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Author Topic: Finnish Priest is to candidate to the European Parlament  (Read 2282 times) Average Rating: 0
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mike
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« on: April 22, 2009, 02:50:55 AM »

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Pastor Mitro Repo, 50, known generally as Father Mitro, of the Orthodox congregation of Helsinki announced last Thursday that he is to stand in June’s European Parliament election as a politically non-aligned candidate of the Social Democratic Party.
     
The Council of Bishops of the Finnish Orthodox Church is to convene within the next few weeks in order to take a stand on the EU election candidacy of Father Mitro.
      Archbishop Leo, the head of the Finnish Orthodox Church, declared to the Finnish Christian newspaper Kotimaa already in March, when Father Mitro was only considering his candidacy, that the Orthodox clergy do not take part in politics.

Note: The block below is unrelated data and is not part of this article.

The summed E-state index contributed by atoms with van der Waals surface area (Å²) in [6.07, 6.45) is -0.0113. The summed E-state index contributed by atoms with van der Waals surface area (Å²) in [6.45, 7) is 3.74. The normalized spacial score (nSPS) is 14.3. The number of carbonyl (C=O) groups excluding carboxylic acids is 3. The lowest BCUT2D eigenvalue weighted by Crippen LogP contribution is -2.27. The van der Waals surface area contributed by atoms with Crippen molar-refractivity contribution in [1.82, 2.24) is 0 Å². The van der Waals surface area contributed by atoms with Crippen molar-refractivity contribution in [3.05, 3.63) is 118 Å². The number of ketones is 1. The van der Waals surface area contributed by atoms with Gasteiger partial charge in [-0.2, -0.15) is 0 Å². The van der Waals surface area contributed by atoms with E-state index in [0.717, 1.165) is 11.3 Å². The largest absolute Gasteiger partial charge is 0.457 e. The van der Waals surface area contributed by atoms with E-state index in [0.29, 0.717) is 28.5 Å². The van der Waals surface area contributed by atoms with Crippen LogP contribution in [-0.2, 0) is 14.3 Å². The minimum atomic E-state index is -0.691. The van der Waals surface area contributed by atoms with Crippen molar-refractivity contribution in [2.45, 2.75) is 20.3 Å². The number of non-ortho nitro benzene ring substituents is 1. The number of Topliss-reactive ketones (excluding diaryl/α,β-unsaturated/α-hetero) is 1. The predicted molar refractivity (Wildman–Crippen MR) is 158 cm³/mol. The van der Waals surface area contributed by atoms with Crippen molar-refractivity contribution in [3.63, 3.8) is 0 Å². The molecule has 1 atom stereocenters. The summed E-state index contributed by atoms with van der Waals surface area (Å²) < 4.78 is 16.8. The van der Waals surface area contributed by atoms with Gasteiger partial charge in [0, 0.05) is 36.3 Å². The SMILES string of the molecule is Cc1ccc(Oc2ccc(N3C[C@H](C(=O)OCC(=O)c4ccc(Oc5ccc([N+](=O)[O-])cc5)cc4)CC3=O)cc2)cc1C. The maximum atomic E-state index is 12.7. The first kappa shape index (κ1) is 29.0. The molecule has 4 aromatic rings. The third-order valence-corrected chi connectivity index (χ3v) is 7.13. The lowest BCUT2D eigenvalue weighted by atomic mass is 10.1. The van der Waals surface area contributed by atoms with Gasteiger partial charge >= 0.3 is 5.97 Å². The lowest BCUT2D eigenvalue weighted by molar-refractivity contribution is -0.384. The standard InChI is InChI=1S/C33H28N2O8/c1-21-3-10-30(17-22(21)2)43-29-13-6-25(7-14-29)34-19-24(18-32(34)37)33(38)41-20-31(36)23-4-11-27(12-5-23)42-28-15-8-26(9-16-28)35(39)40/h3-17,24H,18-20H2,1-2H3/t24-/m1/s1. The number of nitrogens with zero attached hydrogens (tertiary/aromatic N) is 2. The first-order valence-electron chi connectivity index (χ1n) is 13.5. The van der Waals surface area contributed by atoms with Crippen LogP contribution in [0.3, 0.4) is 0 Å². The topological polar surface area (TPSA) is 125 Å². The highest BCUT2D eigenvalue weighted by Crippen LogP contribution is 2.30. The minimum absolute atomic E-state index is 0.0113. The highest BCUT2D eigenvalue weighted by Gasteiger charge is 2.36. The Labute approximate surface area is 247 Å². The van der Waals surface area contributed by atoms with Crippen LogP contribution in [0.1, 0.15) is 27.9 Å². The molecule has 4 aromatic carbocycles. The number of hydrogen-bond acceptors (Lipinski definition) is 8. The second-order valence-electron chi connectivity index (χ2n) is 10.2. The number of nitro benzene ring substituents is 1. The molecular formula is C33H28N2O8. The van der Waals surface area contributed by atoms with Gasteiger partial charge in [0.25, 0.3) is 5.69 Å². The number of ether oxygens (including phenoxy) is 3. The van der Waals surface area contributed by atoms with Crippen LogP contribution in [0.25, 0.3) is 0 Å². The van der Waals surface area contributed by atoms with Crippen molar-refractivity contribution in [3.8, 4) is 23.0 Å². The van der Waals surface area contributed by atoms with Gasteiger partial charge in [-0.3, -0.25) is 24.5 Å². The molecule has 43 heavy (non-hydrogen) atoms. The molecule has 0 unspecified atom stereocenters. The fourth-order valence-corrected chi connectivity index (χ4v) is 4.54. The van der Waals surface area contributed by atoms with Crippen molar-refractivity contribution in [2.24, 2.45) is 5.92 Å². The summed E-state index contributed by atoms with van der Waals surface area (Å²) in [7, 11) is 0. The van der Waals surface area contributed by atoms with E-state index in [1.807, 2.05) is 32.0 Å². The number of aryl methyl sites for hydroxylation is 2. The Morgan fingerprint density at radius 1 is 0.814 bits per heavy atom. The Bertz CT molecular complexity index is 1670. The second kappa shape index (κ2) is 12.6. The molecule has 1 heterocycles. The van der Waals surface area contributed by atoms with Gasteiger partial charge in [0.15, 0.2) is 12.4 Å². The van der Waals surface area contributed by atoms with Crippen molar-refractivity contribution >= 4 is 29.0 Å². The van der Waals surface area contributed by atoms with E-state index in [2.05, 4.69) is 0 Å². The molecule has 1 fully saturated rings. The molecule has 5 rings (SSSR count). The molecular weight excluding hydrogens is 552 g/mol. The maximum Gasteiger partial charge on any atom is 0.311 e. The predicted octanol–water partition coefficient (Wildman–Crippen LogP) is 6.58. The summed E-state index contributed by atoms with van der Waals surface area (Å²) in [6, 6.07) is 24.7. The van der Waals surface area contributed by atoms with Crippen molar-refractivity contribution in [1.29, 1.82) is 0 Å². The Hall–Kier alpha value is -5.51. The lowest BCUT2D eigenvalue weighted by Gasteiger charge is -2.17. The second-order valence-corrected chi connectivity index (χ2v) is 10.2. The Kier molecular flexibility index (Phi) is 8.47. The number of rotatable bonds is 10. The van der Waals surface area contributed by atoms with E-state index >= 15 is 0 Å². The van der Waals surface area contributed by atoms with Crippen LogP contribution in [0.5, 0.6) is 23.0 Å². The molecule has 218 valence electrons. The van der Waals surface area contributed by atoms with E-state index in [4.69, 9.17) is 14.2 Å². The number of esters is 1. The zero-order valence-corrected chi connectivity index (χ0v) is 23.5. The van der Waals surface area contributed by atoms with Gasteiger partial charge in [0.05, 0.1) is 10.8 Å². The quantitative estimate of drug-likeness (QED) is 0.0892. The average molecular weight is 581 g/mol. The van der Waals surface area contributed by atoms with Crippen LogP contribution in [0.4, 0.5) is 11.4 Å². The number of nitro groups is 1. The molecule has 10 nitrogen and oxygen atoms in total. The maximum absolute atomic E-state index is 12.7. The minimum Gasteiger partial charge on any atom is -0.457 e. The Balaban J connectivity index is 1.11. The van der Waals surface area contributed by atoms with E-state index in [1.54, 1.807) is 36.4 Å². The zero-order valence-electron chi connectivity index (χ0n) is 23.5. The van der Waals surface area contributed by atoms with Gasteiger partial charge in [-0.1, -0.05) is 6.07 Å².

Nevertheless, according to Repo himself, the candidacy is no problem.
      ”An Orthodox priest can bear his social responsibilities in this way”, Mitro noted.
      At present, Repo is on a three-year leave of absence from his job as an Orthodox pastor.
     
In the sphere of the Orthodox church it is impossible to think of combining politics and religion.
      According to the Orthodox church circles, a person who declares God’s Truth cannot pursue his own interests or those of a political party in the attire of a priest.
      The priest’s symbols are a key consideration. Political participation is a human right, which is difficult to forbid.
      But representing a secular authority in priestly attire is another matter altogether.
     
The church demands that Repo should not wear his cassock when practicing politics.
      At an SDP press conference on Thursday, Repo was again wearing his familiar robe and a large cross around his neck.
      Repo says that he has been wearing a cassock ever since he was ordained into the Orthodox clergy.
      He has also said that he never removes the cassock - not even when he goes to a grocery store.
     
Father Mitro’s answer to a number of requests by various political parties has been long awaited. Since last spring, all large parties - including the Centre, the National Coalition, and the Social Democrats - would have liked to have him to run in their colours in the elections.
      Moreover, the Christian Democrats, the True Finns, and the Greens have also enquired about the possibility of his standing as their candidate.